This month, as in many Februarys past, Cub Scouts, leaders, and parents will hold Blue and Gold banquets in parish halls, school cafeterias, and civic centers across the country. They’re meant to celebrate Scouting’s official birthday – Feb. 8, 1910, when the Boy Scouts of America was incorporated.
Many den leaders have served the Cub Scouts, the program’s youngest recruits, since the Boy Scouts began more than a century ago. But I think I can say, with some measure of confidence, that I rank as the unlikeliest den leader of all.
I wasn’t a Scout when I was a kid.
A liberal arts major and lifelong bookworm, I’m hapless with building campfires, even worse with pitching tents, and generally clueless with tools.
Except for occasional bird-watching and one night of camping, I had, prior to my stint as a den leader, no real experience of the great outdoors.
Which is why, when my son Will, then a second-grader, expressed an interest in Scouting that brought me to an orientation meeting for parents, my hand didn’t immediately shoot up when the den master asked for new volunteers.
But quickly realizing that the program needed more grown-ups to help the boys out, I agreed to manage a den of a dozen boys, including my own.
The only real experience I brought to our monthly meetings involved my career as a reporter – a dubious skill for adults charged with imparting such useful know-how as building a birdhouse, bandaging a cut, or whittling wood.
But having little else to work with, I fell upon what I knew. If you want to learn about a subject, as I had discovered in journalism, then find someone who knows about it and get them to explain it to you.
With that in mind, I asked one neighborhood expert after another to visit our meetings and teach my Cubs what I could not. For a program on recycling, the local waste disposal company rolled a garbage truck in front of our den lodge for the boys to explore.
Utility workers arrived one month and threw hot dogs on a live wire to illustrate the dangers of electricity. A Red Cross worker taught basic first aid – a meeting that left half the boys gauzed up like mummies by the time their parents arrived. My mechanic taught the Cubs how to change a tire. Roland, the campus handyman for the church parish that hosted us, offered a seminar on leaky faucets. My brother Tim, much better than I am with carpentry, helped the boys build houses for bluebirds.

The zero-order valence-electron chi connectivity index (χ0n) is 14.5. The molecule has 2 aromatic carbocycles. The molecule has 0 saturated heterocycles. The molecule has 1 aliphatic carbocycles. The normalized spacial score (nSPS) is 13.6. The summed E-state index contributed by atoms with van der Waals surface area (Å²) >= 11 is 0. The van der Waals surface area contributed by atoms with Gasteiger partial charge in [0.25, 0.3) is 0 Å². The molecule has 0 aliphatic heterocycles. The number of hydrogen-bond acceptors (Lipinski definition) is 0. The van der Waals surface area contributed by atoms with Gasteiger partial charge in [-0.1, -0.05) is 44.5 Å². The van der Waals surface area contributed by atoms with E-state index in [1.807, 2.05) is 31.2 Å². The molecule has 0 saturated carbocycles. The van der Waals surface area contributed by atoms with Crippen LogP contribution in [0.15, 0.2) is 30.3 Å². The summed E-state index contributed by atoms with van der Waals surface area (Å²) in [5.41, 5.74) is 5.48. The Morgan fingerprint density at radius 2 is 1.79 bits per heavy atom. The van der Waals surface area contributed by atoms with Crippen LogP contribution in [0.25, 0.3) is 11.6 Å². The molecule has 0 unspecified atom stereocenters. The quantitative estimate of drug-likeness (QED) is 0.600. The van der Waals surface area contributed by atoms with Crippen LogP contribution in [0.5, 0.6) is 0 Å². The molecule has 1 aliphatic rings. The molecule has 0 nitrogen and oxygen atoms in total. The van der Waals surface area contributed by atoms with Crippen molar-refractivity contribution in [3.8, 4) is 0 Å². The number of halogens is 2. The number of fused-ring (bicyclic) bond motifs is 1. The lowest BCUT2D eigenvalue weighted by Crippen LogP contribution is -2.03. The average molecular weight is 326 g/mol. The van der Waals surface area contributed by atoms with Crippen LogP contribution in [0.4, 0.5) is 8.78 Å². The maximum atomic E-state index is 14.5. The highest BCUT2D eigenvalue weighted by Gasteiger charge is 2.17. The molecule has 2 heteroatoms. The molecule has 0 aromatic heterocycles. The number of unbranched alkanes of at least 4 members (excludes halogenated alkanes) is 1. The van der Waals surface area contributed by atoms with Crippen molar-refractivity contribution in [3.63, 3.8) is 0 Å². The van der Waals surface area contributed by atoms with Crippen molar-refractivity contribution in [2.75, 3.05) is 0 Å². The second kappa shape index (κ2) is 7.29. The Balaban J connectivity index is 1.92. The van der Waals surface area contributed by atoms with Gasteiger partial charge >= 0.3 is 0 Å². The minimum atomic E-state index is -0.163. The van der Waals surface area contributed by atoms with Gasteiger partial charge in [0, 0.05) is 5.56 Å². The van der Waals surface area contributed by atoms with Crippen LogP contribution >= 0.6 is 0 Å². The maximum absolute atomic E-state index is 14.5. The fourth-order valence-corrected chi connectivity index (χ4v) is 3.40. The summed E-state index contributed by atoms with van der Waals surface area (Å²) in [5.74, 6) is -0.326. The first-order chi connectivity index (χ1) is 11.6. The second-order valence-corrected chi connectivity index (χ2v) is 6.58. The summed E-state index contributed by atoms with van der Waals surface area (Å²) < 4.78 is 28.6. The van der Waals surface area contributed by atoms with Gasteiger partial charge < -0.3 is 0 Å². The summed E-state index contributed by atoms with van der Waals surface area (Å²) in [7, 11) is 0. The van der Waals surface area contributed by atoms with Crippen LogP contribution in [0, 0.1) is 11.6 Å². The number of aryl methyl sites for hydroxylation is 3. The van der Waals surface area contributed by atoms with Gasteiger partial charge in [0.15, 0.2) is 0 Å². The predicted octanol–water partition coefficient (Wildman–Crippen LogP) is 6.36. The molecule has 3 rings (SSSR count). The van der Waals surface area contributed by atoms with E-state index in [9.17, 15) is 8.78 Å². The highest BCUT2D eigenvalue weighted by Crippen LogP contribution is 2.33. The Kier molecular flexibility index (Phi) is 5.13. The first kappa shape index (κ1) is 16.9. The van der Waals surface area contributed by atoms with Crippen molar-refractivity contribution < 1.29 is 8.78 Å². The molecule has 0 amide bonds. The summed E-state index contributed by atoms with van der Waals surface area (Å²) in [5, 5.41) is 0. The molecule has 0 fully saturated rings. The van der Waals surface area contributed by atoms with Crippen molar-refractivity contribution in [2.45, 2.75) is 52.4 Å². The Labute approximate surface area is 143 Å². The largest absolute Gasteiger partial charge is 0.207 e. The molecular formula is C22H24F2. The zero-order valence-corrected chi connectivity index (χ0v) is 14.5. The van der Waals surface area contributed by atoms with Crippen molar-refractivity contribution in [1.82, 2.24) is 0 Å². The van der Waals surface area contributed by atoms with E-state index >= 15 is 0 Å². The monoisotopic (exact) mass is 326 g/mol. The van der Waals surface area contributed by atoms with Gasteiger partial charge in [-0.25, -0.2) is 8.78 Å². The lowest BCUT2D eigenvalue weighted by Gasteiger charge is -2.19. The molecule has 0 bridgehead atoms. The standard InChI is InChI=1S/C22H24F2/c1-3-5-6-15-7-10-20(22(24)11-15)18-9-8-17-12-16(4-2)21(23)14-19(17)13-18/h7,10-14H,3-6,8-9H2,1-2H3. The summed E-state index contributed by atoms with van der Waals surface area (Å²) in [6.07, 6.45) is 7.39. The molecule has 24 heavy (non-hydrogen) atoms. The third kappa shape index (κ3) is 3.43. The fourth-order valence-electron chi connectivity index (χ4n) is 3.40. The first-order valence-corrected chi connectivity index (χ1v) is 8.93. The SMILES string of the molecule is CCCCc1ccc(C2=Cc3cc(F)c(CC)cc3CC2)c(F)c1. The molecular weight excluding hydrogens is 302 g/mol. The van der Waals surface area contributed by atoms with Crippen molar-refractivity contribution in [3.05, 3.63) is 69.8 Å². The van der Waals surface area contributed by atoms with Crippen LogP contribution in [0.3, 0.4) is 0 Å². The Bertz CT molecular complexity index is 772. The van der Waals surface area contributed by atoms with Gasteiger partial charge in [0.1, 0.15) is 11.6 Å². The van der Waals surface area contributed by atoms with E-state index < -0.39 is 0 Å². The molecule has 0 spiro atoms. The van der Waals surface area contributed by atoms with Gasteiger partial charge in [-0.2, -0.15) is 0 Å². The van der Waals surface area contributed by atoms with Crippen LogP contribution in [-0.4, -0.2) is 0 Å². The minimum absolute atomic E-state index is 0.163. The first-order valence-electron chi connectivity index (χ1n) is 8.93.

In three years, drawing on many other guest experts, I gave my Scouts a world of wisdom. Will, now 14, counts those Cub Scout meetings among his fondest memories.
The experience reminded me of a basic principle we parents tend to forget. We don’t need to be omniscient for kids; we can ask others to help us out. In doing so, we teach children not to be too proud to ask for help, too.
A new book, “Sustainable Happiness,” includes a chapter about Naomi Alessio and Jackie Barton, two mothers who were worried about keeping their sons engaged in healthy activities. After Naomi’s son, Theron, clicked with a neighbor who was an expert metal worker, the mothers wondered how many other experts lived in the neighborhood, waiting to help. They found, in short order, people accomplished in juggling, music, barbecuing, bookkeeping, bowling, fishing, weightlifting, dog training, and crime-solving.
That community of brainpower, once connected, became a force for good in the lives of not only Naomi and Jackie’s sons, but other kids in the neighborhood.
That’s what can happen when we actively expand the circle of knowledge available to our children. And when we do so, as my den master years taught me, we grown-ups stand to learn at least as much as our kids.